Naval Research Grant Will Give Fins to Drexel University's Robotic Fish

March 8, 2012 - via Drexel Now

Robotic fish models can help researchers understand the propulsive and sensory systems.

A robotic fish, developed in Drexel University’s College of Engineering, could soon be leading the way for development of unmanned, automated marine vehicles according to researchers in the Laboratory for Biological Systems Analysis. Dr. James Tangorra, an assistant professor of mechanical engineering and mechanics, who heads the lab, is using the robotic fish model to understand the movement and sensory abilities of fish fins and attempting to translate this information into making more sophisticated marine systems for the Office of Naval Research. “This grant provides us the opportunity to conduct detailed behavioral and neuromechanical studies of the fish and to use the results to inform the design of very advanced models of the fish’s propulsive and sensory systems,” said Tangorra.

Tangorra’s team will collaborate with Harvard University and the University of Chicago. The lab received $1.1 million for funding over the next three years from the ONR to take the next steps in understanding the multifunctional nature of rayed fish fins using behavioral observations, robotic and mathematical models.

The robotic fish, which is modeled after a bluegill fish, is being developed so that it can navigate through a complex environment using its fins both as a means for propulsion and sensing its surroundings and reacting accordingly. “Although we’ve mainly considered the pectoral fin as a propulsive device, it’s highly likely that the fin is also a very sensitive sensory system. The pectoral fin has afferent nerves and free nerve endings throughout its webbing. We are investigating if these sensory nerves provide information that is used to make propulsion more effective and that helps the fish sense and interact with the water and other fish,” said Tangorra.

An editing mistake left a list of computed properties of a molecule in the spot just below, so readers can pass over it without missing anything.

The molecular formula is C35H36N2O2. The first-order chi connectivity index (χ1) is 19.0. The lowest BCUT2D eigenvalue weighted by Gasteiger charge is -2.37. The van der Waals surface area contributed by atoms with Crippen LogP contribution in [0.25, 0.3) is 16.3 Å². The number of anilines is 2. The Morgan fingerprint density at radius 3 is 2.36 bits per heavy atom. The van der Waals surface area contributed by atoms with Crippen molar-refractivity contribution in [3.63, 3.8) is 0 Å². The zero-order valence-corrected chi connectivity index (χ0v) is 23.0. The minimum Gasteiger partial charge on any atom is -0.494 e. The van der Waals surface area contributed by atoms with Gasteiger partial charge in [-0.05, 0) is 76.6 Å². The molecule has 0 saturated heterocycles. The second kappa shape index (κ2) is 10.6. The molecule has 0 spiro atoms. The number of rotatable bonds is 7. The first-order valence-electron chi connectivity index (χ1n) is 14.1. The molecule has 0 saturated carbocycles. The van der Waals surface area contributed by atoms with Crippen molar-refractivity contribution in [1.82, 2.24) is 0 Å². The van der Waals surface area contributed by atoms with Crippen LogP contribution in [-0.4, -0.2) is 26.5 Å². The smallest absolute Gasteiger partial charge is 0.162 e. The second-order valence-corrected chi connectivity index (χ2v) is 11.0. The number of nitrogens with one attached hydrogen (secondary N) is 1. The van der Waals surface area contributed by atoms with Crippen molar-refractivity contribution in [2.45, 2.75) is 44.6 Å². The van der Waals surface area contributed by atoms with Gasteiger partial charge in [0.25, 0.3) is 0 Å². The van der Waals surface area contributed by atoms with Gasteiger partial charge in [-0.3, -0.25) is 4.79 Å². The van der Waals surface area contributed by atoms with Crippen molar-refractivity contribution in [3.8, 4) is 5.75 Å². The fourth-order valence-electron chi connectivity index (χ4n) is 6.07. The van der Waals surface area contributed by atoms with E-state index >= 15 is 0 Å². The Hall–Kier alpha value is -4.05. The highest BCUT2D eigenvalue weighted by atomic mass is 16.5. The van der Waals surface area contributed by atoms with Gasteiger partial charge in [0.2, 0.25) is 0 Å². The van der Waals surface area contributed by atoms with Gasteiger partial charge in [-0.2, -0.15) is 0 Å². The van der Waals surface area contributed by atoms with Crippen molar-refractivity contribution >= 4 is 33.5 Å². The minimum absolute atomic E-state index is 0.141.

As this research progresses the ONR will use it to develop technology for its marine vehicles, with the goal of completing a unmanned, autonomous platform that could help advance naval capabilities in MCM, ASW, swimmer defense, surveillance and inspection and identification of hulls, harbors and piers.

Tangorra, who draws from his background as postdoctoral associate in MIT’s Bioinstrumentation Laboratory, focuses his work at Drexel on biorobotics, human performance and appropriate technology. His Laboratory for Biological Systems Analysis applies system level engineering techniques to biological systems to create biorobotic models, investigate hypotheses and evaluate functional performance of physiological systems in nature.

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Author:Britt Faulstick

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